Still Searching for Sebald
I have wanted so badly to read the newly published book Searching for Sebald: Photography after W.G. Sebald. I have moved it from desk to bedside to couch and now back to desk. And you may ask yourself (to quote the Talking Heads): What is the problem here? Why isn’t he reading this wonderful book?
Recently I wrote about the reader-friendly books of the Everyman’s Library, which encourage long-term relationships. Searching for Sebald is, shall we say, a horse of a different color? On my home scale the 632-page soft-cover volume weighs in at about four pounds. Thank goodness it appears to be well-made. The sewn binding hasn’t cracked (yet), and it has French wrappers, which I have come to increasingly appreciate in oversize soft-cover books (like in the new Penguin Classic Deluxe editions). I would quibble with the choice of Bembo as the text typeface, and here’s the problem: a book this heavy is going to sit on the desk or on my lap, placing it farther from my usual reading distance. It may be my aging eyes and graduated lenses, but Bembo strikes me as too thin and delicate to be comfortably read from much distance, so I find myself bending over this book like a scribe.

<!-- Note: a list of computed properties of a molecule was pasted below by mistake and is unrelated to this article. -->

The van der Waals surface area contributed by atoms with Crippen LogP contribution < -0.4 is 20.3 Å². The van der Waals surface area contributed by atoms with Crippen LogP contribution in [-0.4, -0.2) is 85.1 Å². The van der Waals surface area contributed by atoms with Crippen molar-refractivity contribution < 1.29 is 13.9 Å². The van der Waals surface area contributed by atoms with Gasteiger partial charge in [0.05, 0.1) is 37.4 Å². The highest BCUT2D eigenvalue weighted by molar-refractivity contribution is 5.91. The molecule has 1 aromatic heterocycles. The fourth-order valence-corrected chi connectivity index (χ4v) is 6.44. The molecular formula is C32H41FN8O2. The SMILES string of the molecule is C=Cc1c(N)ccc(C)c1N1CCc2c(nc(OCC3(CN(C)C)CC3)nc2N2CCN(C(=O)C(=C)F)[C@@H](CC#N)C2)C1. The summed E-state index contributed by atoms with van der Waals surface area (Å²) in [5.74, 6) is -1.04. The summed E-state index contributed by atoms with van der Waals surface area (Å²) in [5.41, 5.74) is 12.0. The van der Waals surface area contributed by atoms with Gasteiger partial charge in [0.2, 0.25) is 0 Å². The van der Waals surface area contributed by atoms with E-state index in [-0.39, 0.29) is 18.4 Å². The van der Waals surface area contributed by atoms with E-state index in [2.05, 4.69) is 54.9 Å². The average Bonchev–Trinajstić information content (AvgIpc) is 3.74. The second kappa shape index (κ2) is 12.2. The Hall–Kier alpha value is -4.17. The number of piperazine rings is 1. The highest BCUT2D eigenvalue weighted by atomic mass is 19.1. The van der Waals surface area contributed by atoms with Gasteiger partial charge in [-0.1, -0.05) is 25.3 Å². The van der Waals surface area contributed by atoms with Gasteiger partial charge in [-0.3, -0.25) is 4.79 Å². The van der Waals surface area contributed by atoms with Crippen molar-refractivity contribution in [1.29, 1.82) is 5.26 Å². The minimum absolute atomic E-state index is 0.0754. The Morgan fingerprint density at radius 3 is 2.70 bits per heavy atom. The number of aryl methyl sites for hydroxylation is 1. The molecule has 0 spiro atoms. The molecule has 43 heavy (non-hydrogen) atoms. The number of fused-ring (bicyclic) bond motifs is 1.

I’ll be honest and say that I’d rather be reading this in a multi-volume set with a slipcover. After all, the book is nicely divided into four sections entitled Shoeboxes, Webs, Weaving and Dust. I realize that would undoubtedly affect the price, but at the deeply discounted prices available on-line hovering around $26, Searching for Sebald book is already one-third the cost of several other considerably slimmer academic books on Sebald. I’m ready to pay more for a book I can actually read.
Is this a complaint? Well, the book’s format certainly has provided an easy excuse to procrastinate. For the moment, I’ll just continue to dip into Searching for Sebald in short spurts. Last night, for example, I discovered one of the book’s discrete surprises hidden away after page 387. I thought I was opening up an ordinary gate-fold, but when Christel Dillbohner’s Itinerary for a Walking Tour Through East Anglia (the original is a drawing on waxed mulberry paper) is fully spread out the illustration is nearly 45 inches long and extends over six pages. Dillbohner’s daunting, but entrancing Itinerary, which resembles a palimpsest more than anything else, serves as an apt metaphor for the way I am approaching this book.